Ladysmith, British Columbia, Canada
Son of Donald and Margaret McLean of Ladner, British Columbia, Canada
United Church
Wireless Operator
Service number
1936-07-20, Vancouver, British Columbia, Canada
1942-03-11, United Kingdom
Date of death
Belgium, Killed in action
Royal Canadian Air Force
Cemetery reference
Plot 12 | Row H | Grave 7
Military grave
Additional info

Served as a Signalman.

Re-Enlistment on March 18, 1941.

Service number before becoming an Officer R/328.

Awarded the Observer badge on November 21, 1941.

Promoted to the rank of Pilot Officer on December 22, 1941.

Assigned to the 14 Operational Training Unit on May 19, 1942.

Hampden Mk.I P1185 (GL-B) of 14 OTU RAF. Lost on combat operations on 1/8/1942. Missing on a raid to Düsseldorf, Germany. Took off from RAF Cottesmore, Rutland at 00:03 hrs. The aircraft crashed near the coastal municipality of Leffinge, Middelkerke, West Flanders, Belgium.
Some sources reported the Allied aircraft was shot down by night fighter Pilot Hauptmann Dr. Horst Patuschka of the 7./NJG 2, who was flying a Ju 88 C-6 from Gilze-Rijen airfield in the Netherlands.  He died on March, 1943 on a mission over Tunisia in his Ju 88C-6 due to engine failure.

Another source reports that the aircraft lost power to one of their engines above Dusseldorf, Germany and came under attack by German night fighter, killing Shailer. The battered aircraft later came under fire by German Anti Aircraft (FLAK) near the cost of Oostende, Belgium and crashed.

Sergeant N.H. McGowen R/86507 (Pilot), Royal Canadian Air Force. POW.

Sergent Sidney Alan Shailer 411406 (Wireless Operator/ Air Gunner), Royal Australian Air Force. Plot 12, Row H, Grave 8.

Sergeant George Taylor Bloomer R/84157 (Wireless Operator/ Air Gunner, Royal Canadian Air Force. Plot 12, Row H, Grave 6.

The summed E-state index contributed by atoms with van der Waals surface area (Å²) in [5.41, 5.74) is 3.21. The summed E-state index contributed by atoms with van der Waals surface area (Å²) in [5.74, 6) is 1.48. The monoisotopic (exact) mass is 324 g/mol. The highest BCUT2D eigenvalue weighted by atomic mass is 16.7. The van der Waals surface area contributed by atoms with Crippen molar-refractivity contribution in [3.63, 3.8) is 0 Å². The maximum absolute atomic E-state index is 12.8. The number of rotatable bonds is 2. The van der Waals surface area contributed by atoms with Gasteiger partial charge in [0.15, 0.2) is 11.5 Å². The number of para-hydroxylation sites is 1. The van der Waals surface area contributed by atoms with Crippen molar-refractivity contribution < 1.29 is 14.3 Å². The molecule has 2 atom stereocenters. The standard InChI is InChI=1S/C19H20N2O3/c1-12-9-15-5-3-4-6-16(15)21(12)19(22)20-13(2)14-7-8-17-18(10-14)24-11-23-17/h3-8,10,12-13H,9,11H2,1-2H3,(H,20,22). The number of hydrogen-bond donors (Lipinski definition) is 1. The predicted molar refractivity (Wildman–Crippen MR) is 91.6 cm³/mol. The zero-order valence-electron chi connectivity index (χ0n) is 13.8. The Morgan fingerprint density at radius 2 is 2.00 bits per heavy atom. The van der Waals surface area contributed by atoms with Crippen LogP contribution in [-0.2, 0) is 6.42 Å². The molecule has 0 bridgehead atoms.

Pilot Officer David Gerald McLean J/9506 (Observer), Royal Canadian Air Force. Plot 12, Row H, Grave 7.

Sergeant McGowen is now safe (POW) and the Wehrmacht reported that it was impossible owing to the very bad mutilation of bodies to determine whether there were two or three dead. Sergeant McGowen confirms that all three were dead before the crash.

M. Broucke, farmer, who was visited on April 11, 1946 states: On August 1, 1942 at approximately 0400 hrs I was awakened by the noise of an aircraft. I looked out and saw that the weather was foggy and then an aircraft crashed approximately 50 metres from my house and exploded. I believe this aircraft was shot down by the German Batteries located near my farm. A few minutes after the crash an airman came in and said that his companions had been killed. The Germans came to search the house and captured him. I believe he was Canadian. In the morning I saw the Germans around the aircraft and they had parts of carbonised bodies. These they separated into two coffins and buried them in Leffinge, Belgium Cemetery.

Dr. Horst Patuschka
Dr. Horst Patuschka